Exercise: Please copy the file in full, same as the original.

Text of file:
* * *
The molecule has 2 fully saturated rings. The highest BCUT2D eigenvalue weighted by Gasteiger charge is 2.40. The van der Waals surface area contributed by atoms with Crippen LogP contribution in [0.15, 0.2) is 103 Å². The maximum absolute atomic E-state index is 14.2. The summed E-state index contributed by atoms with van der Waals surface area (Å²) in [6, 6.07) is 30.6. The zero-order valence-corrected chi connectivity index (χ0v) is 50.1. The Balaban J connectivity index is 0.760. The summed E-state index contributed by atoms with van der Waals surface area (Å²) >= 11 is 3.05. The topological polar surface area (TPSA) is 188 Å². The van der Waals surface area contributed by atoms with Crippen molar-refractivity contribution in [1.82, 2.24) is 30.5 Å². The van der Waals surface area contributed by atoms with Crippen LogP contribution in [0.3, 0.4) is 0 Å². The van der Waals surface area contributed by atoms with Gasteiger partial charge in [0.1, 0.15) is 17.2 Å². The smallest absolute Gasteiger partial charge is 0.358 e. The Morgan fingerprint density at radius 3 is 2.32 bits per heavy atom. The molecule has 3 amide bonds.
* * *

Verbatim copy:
The molecule has 2 fully saturated rings. The highest BCUT2D eigenvalue weighted by Gasteiger charge is 2.40. The van der Waals surface area contributed by atoms with Crippen LogP contribution in [0.15, 0.2) is 103 Å². The maximum absolute atomic E-state index is 14.2. The summed E-state index contributed by atoms with van der Waals surface area (Å²) in [6, 6.07) is 30.6. The zero-order valence-corrected chi connectivity index (χ0v) is 50.1. The Balaban J connectivity index is 0.760. The summed E-state index contributed by atoms with van der Waals surface area (Å²) >= 11 is 3.05. The topological polar surface area (TPSA) is 188 Å². The van der Waals surface area contributed by atoms with Crippen molar-refractivity contribution in [1.82, 2.24) is 30.5 Å². The van der Waals surface area contributed by atoms with Crippen LogP contribution in [0.3, 0.4) is 0 Å². The van der Waals surface area contributed by atoms with Gasteiger partial charge in [0.1, 0.15) is 17.2 Å². The smallest absolute Gasteiger partial charge is 0.358 e. The Morgan fingerprint density at radius 3 is 2.32 bits per heavy atom. The molecule has 3 amide bonds.